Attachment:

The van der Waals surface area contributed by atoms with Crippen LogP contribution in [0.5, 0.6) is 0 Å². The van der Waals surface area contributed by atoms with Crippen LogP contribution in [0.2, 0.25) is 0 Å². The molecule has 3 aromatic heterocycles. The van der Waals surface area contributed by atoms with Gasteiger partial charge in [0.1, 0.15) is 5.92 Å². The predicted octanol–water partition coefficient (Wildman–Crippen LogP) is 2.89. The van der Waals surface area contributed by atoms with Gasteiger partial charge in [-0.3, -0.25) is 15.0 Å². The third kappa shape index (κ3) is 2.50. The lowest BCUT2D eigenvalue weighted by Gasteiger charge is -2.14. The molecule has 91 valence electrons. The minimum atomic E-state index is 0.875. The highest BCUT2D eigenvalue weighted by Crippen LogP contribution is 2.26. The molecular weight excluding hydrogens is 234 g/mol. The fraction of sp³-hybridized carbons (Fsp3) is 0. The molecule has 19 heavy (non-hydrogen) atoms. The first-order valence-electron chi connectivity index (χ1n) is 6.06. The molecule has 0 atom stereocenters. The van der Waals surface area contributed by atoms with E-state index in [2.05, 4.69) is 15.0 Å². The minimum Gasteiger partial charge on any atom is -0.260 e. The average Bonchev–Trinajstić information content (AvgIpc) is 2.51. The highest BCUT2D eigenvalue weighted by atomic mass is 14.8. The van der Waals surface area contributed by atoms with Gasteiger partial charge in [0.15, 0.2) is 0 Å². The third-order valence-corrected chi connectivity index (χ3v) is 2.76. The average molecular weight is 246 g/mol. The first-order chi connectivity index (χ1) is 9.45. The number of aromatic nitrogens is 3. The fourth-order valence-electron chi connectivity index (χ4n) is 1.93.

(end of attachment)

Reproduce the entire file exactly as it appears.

The van der Waals surface area contributed by atoms with Crippen LogP contribution in [0.5, 0.6) is 0 Å². The van der Waals surface area contributed by atoms with Crippen LogP contribution in [0.2, 0.25) is 0 Å². The molecule has 3 aromatic heterocycles. The van der Waals surface area contributed by atoms with Gasteiger partial charge in [0.1, 0.15) is 5.92 Å². The predicted octanol–water partition coefficient (Wildman–Crippen LogP) is 2.89. The van der Waals surface area contributed by atoms with Gasteiger partial charge in [-0.3, -0.25) is 15.0 Å². The third kappa shape index (κ3) is 2.50. The lowest BCUT2D eigenvalue weighted by Gasteiger charge is -2.14. The molecule has 91 valence electrons. The minimum atomic E-state index is 0.875. The highest BCUT2D eigenvalue weighted by Crippen LogP contribution is 2.26. The molecular weight excluding hydrogens is 234 g/mol. The fraction of sp³-hybridized carbons (Fsp3) is 0. The molecule has 19 heavy (non-hydrogen) atoms. The first-order valence-electron chi connectivity index (χ1n) is 6.06. The molecule has 0 atom stereocenters. The van der Waals surface area contributed by atoms with E-state index in [2.05, 4.69) is 15.0 Å². The minimum Gasteiger partial charge on any atom is -0.260 e. The average Bonchev–Trinajstić information content (AvgIpc) is 2.51. The highest BCUT2D eigenvalue weighted by atomic mass is 14.8. The van der Waals surface area contributed by atoms with Gasteiger partial charge in [0.15, 0.2) is 0 Å². The third-order valence-corrected chi connectivity index (χ3v) is 2.76. The average molecular weight is 246 g/mol. The first-order chi connectivity index (χ1) is 9.45. The number of aromatic nitrogens is 3. The fourth-order valence-electron chi connectivity index (χ4n) is 1.93.